The pencil came first. One of Long’s earliest memories, from age 3, is of drawing jack-o’-lanterns on a wall in her family’s home. “It was not well received,” she says, smiling. She switched to notebook paper, church bulletins, the margins of spelling tests—any kind of paper she could find. Her report cards consistently described her thus: extremely quiet, shy, loves to draw. “That hasn’t changed a whole lot,” she says in her thoughtful, good-humored manner. Nor has she diverged from the visual subject that has intrigued her since childhood, the human figure and face.
Next came a love of the Old West. As the daughter of an insurance salesman and a homemaker in Shreveport, LA, Long’s exposure to western lore came primarily through 1960s television shows. “You could tell which day of the week it was by the western that was on—Gunsmoke on Mondays, Bonanza on Sundays,” she recalls. Sitting beside her parents, she watched them all. She also listened to colorful family tales about her paternal grandfather, a U.S. Marshal (or possibly deputy marshal) in late-19th-century Oklahoma Territory.
But thoughts of the West faded into the background after Long left home. She studied commercial art at Louisiana Tech University and went into graphic design, the closest she could imagine to being able to make a living with art. She married, had three children, and worked in freelance graphic art. Then one memorable day in 2002, a friend showed her an image online by Ballantyne. Having focused for years on responsibilities close to home, Long had never seen a western art magazine and was unaware of the world of western art. Her first reaction to seeing Ballantyne’s work was “Wow!” Her immediate next thought was, “That’s what I want to do!” In one instant, the pieces of her future came together. “It was an epiphany,” she says. “I had been longing to draw more and had been finding myself lingering over nice drawings by others. And I’d had a resurgence in interest in all things western. I had a yearning, but I couldn’t put my finger on it.”
Naturally, Long Googled Ballantyne. As it happened, the established artist had a workshop scheduled a few months later, a couple of hours away in Oklahoma. Long was thrilled, but after sending in her check, she was told there were no openings. The following day, however, she got another call: The artist had added one more space to the workshop, and Long was in. It was among the first of what she considers serendipitous events related to her art. Returning home from the workshop, Long told her husband, “I think my life is going to change.”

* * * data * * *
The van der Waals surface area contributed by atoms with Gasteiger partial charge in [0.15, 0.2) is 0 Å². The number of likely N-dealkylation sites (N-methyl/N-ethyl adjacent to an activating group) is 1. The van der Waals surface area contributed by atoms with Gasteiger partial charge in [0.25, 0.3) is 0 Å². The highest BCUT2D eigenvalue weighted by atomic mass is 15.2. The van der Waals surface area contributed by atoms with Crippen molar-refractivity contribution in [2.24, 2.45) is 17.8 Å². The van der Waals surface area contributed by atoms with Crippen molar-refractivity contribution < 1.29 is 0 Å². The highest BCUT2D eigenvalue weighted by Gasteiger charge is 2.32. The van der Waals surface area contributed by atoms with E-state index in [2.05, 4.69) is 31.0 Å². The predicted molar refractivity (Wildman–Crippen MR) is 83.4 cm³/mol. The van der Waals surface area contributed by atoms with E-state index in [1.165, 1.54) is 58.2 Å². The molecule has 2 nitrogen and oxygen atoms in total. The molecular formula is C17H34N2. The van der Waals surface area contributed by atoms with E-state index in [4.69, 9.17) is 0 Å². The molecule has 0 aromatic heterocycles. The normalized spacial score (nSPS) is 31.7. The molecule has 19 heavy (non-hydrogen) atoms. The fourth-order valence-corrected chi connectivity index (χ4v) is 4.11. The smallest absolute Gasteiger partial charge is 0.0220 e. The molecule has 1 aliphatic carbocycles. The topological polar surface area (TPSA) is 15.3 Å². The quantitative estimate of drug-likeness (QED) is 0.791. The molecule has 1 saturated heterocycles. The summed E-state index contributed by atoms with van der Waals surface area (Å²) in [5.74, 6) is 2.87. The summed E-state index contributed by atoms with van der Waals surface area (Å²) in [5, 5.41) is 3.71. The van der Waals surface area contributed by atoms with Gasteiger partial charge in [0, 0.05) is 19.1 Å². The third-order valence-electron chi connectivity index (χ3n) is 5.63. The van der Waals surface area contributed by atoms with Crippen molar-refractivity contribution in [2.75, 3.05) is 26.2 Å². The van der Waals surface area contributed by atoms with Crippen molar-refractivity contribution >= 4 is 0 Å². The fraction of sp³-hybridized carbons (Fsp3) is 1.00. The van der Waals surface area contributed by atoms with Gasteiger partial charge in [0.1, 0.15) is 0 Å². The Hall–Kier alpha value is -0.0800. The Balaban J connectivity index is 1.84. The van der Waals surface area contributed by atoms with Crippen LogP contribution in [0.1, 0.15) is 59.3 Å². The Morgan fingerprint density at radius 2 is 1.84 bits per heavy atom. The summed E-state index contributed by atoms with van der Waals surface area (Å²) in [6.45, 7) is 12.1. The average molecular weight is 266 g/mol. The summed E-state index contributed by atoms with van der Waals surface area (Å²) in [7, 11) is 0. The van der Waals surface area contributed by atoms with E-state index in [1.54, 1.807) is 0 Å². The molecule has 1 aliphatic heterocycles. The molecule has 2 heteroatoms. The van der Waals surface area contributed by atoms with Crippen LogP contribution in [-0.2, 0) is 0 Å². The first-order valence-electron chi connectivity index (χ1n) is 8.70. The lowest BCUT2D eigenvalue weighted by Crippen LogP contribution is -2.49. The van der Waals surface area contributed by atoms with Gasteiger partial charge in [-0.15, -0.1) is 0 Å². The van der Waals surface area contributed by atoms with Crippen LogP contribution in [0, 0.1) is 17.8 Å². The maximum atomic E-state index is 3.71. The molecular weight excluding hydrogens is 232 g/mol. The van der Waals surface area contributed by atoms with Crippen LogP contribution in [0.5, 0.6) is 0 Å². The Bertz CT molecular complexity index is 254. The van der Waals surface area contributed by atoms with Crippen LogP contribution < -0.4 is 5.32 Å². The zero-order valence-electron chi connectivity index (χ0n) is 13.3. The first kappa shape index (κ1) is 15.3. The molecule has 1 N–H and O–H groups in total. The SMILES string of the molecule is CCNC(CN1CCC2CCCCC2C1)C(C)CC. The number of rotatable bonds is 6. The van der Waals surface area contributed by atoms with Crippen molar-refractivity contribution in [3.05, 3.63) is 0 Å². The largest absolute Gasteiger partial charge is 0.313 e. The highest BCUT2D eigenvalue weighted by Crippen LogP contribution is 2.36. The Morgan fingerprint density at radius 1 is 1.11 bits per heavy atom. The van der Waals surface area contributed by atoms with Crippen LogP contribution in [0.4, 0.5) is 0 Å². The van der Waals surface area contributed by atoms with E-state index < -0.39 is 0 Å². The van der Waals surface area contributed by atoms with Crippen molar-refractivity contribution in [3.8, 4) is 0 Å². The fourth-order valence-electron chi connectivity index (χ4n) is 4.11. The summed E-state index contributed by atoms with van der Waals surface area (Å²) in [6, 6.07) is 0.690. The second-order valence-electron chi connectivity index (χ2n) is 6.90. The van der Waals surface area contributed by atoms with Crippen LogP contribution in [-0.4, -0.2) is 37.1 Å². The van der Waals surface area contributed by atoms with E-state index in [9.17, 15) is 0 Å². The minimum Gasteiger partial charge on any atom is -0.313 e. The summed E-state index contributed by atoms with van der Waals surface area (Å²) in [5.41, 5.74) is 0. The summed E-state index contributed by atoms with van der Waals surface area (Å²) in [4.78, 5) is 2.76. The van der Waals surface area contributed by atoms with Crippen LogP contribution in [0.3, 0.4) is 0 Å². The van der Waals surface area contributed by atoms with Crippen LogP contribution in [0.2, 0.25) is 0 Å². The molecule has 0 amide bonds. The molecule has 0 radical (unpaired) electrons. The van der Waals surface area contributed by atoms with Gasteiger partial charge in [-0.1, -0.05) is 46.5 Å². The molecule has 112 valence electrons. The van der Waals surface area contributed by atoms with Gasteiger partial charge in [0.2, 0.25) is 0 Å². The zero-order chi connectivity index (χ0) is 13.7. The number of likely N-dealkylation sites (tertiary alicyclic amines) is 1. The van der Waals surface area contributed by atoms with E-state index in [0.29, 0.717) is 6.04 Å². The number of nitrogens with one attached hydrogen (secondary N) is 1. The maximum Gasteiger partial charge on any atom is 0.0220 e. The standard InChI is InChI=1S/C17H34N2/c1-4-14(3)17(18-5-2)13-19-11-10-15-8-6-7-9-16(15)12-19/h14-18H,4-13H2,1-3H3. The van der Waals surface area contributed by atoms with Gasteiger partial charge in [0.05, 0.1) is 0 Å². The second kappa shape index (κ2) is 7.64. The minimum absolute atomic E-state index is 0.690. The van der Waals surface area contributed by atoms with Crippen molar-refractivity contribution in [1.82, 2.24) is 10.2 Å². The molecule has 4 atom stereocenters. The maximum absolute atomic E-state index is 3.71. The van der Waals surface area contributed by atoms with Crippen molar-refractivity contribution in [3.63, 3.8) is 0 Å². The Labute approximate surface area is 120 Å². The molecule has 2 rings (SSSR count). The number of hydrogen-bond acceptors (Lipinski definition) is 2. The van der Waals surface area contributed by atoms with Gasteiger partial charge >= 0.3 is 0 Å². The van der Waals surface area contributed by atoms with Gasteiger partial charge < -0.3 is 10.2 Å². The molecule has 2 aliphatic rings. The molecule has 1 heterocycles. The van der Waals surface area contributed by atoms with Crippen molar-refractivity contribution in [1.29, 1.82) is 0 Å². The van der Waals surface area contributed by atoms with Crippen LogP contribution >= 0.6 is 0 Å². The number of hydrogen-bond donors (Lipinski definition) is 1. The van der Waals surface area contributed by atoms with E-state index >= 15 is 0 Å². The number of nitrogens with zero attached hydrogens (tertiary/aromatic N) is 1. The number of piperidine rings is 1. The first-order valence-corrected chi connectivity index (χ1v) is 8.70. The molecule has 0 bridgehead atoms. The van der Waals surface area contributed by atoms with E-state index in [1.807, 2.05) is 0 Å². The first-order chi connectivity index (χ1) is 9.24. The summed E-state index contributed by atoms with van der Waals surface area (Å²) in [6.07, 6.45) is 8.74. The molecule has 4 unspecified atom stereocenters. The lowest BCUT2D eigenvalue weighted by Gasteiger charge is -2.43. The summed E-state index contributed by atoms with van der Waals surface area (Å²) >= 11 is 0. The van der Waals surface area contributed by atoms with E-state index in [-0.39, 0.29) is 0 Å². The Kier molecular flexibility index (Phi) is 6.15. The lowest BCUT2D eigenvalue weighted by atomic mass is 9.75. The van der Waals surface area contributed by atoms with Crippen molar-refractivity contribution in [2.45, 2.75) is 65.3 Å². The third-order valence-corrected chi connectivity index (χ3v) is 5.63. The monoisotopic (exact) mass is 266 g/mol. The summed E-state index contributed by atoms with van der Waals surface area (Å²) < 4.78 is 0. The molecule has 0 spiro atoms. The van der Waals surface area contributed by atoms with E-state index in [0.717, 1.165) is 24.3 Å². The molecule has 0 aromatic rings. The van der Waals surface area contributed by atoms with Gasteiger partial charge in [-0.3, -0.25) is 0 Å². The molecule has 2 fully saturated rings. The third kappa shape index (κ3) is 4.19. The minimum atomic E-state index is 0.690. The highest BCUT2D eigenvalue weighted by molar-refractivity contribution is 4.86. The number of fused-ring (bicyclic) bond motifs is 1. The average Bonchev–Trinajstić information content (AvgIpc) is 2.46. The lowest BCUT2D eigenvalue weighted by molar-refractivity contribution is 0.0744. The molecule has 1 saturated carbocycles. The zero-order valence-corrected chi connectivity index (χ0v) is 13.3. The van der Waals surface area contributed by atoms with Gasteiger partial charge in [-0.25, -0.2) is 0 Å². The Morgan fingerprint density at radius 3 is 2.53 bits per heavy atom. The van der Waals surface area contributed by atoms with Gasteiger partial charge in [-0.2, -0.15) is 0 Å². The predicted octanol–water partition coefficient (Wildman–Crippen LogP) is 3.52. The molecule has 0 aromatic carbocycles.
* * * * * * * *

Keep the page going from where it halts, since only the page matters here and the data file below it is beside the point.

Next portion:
Indeed it did. These days Long is continually on the lookout for the kind of face that defines her portraits: expressive, full of character and personality, whether vibrantly outgoing or reflective and quiet. A face that invites the viewer to wonder what the subject is thinking or what might be happening beyond what we see. Sometimes the most intriguing faces come complete with western dress and paraphernalia—what Long calls “the whole package.” Such was the case with the subject of DAY OF THE TRAPPER, a longtime re-enactment actor attending the Mountain Man Rendezvous near Bartlesville, OK. Long was especially drawn to the range of textures in his beaded, fringed buckskin clothing and fur cap—all historically accurate and much of which he had made himself.
Other subjects have a compelling face and character but not the western clothing, which Long provides. She also takes all the photos for her work, her best shots often coming toward the end of a session when she and the model are more relaxed. Recalling the photo shoot for HATITUDE, she smiles and says, “The girl’s interest in being a model had stopped about 10 minutes before I took that picture.” That attitude is clearly reflected in the girl’s spunky, defiant posture and intelligent eyes. In western garb with work gloves in her hand, however, her story is as wide open as the viewer’s imagination.
For a time Long experimented with watercolor and other color media, but when she returned to black and white, it felt like “coming home.” The sensation of a pencil in her moving hand and the direct application of graphite are deeply satisfying, she says. “I also love how a black-and-white portrait can capture the essence of a personality and seemingly go straight into the soul of the subject, without the distraction of color.” That glimpse into the subject’s inner world is central to what Long aspires to achieve. “When I do a portrait, I try to make a connection with the person. I try to capture a mood or feeling or a moment in time. Everyone has a story,” she says. “I want to engage the viewer in that.”
Legacy Gallery, Bozeman, MT, Scottsdale, AZ, and Jackson, WY.